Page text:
The case of Tracy Lynn Eiswert is a long and complicated one that sheds light on the difficulties that plaintiffs may face in receiving justice under Tennessee’s current medical malpractice laws, and the role of the federal court in shaping the understanding of such laws.
Scott Walter Eiswert was a Tennessee resident and National Guard member who committed suicide in 2008. Scott sought treatment for mental health issues he suffered as a veteran at the Veterans Administration Medical Center in Mountain Home, Tennessee, but he was misdiagnosed by medical professionals there. Shortly thereafter, he committed suicide. Scott’s wife, Tracy, filed a medical malpractice claim against the Medical Center, and the Medical Center conceded that it failed to properly diagnose Scott. However, a District Court in Tennessee ultimately threw out Tracy’s claims, holding that its hands were tied by the procedural hurdles and paperwork requirements put in place by Tennessee’s medical malpractice laws. Specifically, Tracy failed to file a certificate of good faith with her complaint and instead offered two expert medical reports stating that her claims had merit. The District Court determined that, although unfair, Tennessee’s law required strict compliance with the good faith certificate requirement.
Tracy appealed to the Sixth Circuit, which questioned the true strictness of Tennessee’s medical malpractice laws and whether Tracy’s filings may have been acceptable. Accordingly, it certified the following question to the Supreme Court of Tennessee for consideration: “Does a complaint signed by Plaintiff’s counsel, which attaches an expert report . . . stating that the expert believes within a reasonably degree of medical certainty that the Defendant’s acts or omissions resulted in harm” substantially comply with Tennessee’s medical malpractice act?
In response, the Tennessee Supreme Court also noted that Tracy had failed to comply with the pre-suit notice requirements of Tennessee’s medical malpractice law, and for this reason it declined to answer the Sixth Circuit’s question. In an opinion released several weeks ago, the Sixth Circuit continued its dogged pursuit of justice for Tracy, holding that her claims should be remanded to the District Court in light of other recent advancements in the analysis of Tennessee’s medical malpractice laws.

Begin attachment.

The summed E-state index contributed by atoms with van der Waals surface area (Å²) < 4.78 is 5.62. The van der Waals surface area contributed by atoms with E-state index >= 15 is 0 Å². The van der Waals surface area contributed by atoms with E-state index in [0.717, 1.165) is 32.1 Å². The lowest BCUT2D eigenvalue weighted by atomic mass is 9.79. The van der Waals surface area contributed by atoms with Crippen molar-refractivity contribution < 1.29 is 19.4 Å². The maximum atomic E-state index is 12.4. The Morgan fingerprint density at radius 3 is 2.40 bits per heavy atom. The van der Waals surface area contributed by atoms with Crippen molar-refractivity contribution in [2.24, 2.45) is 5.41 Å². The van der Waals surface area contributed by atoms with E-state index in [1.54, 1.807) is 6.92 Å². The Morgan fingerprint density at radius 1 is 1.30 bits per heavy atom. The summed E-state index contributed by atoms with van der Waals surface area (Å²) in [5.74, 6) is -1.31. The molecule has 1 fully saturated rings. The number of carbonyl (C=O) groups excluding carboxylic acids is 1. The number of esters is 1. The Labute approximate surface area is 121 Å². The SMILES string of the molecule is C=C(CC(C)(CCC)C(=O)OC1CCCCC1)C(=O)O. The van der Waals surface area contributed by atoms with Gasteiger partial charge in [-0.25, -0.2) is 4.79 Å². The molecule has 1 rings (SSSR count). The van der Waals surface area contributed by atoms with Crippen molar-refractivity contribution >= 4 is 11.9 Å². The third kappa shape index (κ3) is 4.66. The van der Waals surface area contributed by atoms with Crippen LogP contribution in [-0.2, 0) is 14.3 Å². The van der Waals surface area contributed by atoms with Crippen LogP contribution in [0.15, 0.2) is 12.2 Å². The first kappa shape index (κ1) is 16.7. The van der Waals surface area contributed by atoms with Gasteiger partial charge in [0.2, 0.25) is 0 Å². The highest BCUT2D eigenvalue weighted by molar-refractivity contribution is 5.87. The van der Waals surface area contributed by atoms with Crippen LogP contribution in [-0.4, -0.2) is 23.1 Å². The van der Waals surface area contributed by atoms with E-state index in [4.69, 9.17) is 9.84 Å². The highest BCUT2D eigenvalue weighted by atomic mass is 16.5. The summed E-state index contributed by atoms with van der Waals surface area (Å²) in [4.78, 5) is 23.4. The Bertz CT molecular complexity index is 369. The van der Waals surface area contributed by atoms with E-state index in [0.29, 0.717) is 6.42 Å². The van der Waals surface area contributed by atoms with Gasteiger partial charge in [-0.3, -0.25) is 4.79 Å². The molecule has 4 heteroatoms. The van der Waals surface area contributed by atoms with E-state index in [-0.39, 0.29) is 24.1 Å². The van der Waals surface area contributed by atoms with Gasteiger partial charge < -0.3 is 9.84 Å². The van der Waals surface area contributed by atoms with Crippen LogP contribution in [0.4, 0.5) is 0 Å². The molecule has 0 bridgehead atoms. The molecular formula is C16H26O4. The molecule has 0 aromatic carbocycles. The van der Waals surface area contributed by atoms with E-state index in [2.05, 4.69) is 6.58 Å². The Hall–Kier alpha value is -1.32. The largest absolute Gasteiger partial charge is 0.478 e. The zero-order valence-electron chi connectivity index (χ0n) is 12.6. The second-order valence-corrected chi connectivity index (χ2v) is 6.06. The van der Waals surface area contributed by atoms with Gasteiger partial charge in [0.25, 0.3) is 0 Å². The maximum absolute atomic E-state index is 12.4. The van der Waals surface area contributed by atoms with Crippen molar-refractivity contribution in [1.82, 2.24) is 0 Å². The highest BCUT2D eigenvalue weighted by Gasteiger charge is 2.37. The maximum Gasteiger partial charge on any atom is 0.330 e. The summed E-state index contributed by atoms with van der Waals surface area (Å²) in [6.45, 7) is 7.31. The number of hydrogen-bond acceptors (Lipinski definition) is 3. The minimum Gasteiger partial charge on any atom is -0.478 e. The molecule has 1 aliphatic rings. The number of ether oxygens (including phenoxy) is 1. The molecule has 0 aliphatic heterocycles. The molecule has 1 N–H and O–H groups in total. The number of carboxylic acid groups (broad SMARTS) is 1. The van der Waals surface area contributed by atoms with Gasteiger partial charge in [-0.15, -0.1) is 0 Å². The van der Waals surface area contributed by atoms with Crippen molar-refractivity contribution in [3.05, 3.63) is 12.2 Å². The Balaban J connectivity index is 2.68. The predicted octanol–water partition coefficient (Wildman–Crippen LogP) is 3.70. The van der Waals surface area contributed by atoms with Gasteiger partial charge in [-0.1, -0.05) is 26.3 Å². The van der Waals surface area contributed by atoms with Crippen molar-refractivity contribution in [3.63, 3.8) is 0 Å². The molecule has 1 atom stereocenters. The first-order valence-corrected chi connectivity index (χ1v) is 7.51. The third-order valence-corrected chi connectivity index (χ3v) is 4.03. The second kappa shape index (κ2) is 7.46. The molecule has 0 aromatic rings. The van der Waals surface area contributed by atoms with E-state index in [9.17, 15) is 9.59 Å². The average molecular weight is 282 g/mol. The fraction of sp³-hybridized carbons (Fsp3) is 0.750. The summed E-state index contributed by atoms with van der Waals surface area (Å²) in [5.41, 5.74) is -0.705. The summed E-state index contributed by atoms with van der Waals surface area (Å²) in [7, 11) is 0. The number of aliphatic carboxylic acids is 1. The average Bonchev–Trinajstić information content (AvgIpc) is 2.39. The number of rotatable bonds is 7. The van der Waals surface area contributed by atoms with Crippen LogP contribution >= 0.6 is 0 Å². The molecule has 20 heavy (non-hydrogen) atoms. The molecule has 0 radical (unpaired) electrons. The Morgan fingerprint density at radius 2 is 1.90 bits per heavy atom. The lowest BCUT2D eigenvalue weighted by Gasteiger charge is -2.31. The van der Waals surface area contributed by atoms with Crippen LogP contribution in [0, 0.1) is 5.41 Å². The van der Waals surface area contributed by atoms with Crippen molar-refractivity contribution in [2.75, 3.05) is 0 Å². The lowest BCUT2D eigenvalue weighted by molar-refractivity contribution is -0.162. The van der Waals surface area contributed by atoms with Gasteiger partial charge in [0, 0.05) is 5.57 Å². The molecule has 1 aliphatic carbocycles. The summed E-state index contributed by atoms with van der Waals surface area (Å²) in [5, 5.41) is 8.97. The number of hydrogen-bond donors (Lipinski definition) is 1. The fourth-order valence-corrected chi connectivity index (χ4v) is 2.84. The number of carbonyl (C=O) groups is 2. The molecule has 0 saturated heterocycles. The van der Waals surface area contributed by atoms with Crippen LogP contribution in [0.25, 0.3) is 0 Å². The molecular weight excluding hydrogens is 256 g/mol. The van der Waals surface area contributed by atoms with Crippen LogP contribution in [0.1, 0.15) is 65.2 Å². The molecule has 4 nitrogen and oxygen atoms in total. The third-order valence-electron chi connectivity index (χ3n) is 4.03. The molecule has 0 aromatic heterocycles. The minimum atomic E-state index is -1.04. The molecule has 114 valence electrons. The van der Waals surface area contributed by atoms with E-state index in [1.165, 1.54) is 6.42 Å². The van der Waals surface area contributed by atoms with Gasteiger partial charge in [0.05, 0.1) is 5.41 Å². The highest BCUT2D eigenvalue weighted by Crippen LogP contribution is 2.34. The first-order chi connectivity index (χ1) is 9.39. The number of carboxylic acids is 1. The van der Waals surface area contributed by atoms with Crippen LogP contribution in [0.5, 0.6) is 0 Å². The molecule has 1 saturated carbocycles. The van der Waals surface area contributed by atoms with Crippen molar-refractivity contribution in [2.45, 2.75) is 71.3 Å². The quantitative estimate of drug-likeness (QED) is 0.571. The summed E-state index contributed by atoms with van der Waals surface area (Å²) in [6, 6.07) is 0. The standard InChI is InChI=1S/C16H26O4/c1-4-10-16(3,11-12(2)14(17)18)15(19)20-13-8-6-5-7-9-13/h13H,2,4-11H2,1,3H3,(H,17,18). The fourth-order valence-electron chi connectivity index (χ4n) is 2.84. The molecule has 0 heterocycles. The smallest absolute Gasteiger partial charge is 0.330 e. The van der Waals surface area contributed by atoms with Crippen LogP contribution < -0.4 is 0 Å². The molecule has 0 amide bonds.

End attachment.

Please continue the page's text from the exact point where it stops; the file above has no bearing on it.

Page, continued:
Specifically, the Sixth Circuit set forth a legal guide and outline for Tracy in arguing her claims, noting that recent cases before the Tennessee Supreme Court and Sixth Circuit suggest that “substantial compliance” may be sufficient under Tennessee’s notice and good faith filing requirements. These cases were decided after Tracy’s initial complaint before the District Court was dismissed and thus were not considered by the court at that time, but they were deemed by the Sixth Circuit to potentially shed light on whether Tracy’s actions were sufficient to comply with the medical malpractice requirements and allow Tracy to pursue justice for her husband.
As we have previously discussed on this blog, Tennessee’s medical malpractice laws can be complicated and difficult to navigate. Although recent court decisions suggest that courts are beginning to read some flexibility into these laws, a consultation with a Tennessee personal injury attorney is still important. Medical malpractice attorney Eric Beasley has extensive experience representing Tennessee plaintiffs in health care-related personal injury and medical malpractice claims, and he can help you ensure that you meet all of the procedural requirements of Tennessee’s laws. If you have recently been injured in a health care-related incident, contact the Law Office of Eric Beasley today at 615-859-2223.
Related Blog Posts:
Evaluating the Impact of Recent Tennessee Case Law on Health Care Personal Injury Claims, Tennessee Injury Lawyer Blog, December 11, 2015.
Alleging Personal Injury in the Health Care Context – Abiding By the Tennessee Health Care Liability Act, Tennessee Injury Lawyer Blog, October 29, 2015.
Why Hire Medical Malpractice Lawyers in Nashville, TN?, Tennessee Injury Lawyer Blog, February 24, 2015